The Creative Commons Mainland China project is supported by IET Foundation, the Center for Internet Law at Peking University Law School, and China Open Resources for Education (CORE).

CC Mainland China will post their new version on the Creative Commons website for public discussion. The license draft will be discussed at a new mailing list and a new URL.

Following a fruitful discussion, CC Mainland China plans to launch a localized version of the licenses during a launch event at the Intellectual Property and Creative Commons conference taking place at Renmin University of China and Peking University in Beijing in March 2006.

Says Chunyan Wang: “I think it would be extremely important to introduce Creative Commons licenses to China. The concept and approach of Creative Commons licenses would provide a sensible middle ground for China, between western approaches of strict copyright and the traditional Chinese approach of having no intellectual property rights. Indeed, the very idea of Creative Commons is based on the traditional Chinese approach of society sharing its intellectual creativity, under a reasonable set of guidelines. Adopting the Creative Commons licensing system in China would be a significant step forward in helping China further the development of culturally diverse creative works, and improve the ability of the people of China to communicate effectively with other societies and cultures around the world.“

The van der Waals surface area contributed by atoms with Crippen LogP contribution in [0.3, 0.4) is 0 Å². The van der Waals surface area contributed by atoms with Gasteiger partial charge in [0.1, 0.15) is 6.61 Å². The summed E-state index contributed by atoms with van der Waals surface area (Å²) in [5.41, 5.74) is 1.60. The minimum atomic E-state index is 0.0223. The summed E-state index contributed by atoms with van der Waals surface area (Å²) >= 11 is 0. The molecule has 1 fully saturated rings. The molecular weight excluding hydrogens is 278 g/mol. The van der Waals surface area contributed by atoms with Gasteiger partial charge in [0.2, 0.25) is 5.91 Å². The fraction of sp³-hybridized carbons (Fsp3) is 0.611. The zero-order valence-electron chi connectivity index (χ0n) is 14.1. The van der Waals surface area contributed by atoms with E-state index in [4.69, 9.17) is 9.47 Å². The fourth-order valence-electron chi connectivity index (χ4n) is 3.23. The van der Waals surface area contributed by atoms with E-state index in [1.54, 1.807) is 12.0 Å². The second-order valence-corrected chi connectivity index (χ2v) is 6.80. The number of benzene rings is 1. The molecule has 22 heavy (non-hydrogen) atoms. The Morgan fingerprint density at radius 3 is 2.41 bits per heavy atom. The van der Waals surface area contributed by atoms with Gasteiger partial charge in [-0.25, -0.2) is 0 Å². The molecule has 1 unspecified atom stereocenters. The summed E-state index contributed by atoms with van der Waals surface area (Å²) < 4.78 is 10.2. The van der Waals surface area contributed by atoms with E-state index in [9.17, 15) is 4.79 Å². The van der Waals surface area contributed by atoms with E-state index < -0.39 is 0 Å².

About Law School of Renmin University of China

Renmin University of China (RUC) is a national leading university focusing on humanities, social sciences, economics, law and management. RUC was officially established in 1950. As one of the major schools and departments, the Law School is the first higher legal education institution officially established after the founding of the People’s Republic of China. Consisting of 12 Teaching and Research Sections (TRS) and 15 research centers, the Law School boasts two National Key Research Centers—Research Center of Criminal Jurisprudence and Research Center of Civil and Commercial Jurisprudence—and China Law Information Center, a National 211 Project program. With one LL.B, nine LL.M and seven LL.D programs, RUC Law School has a comprehensive legal education system.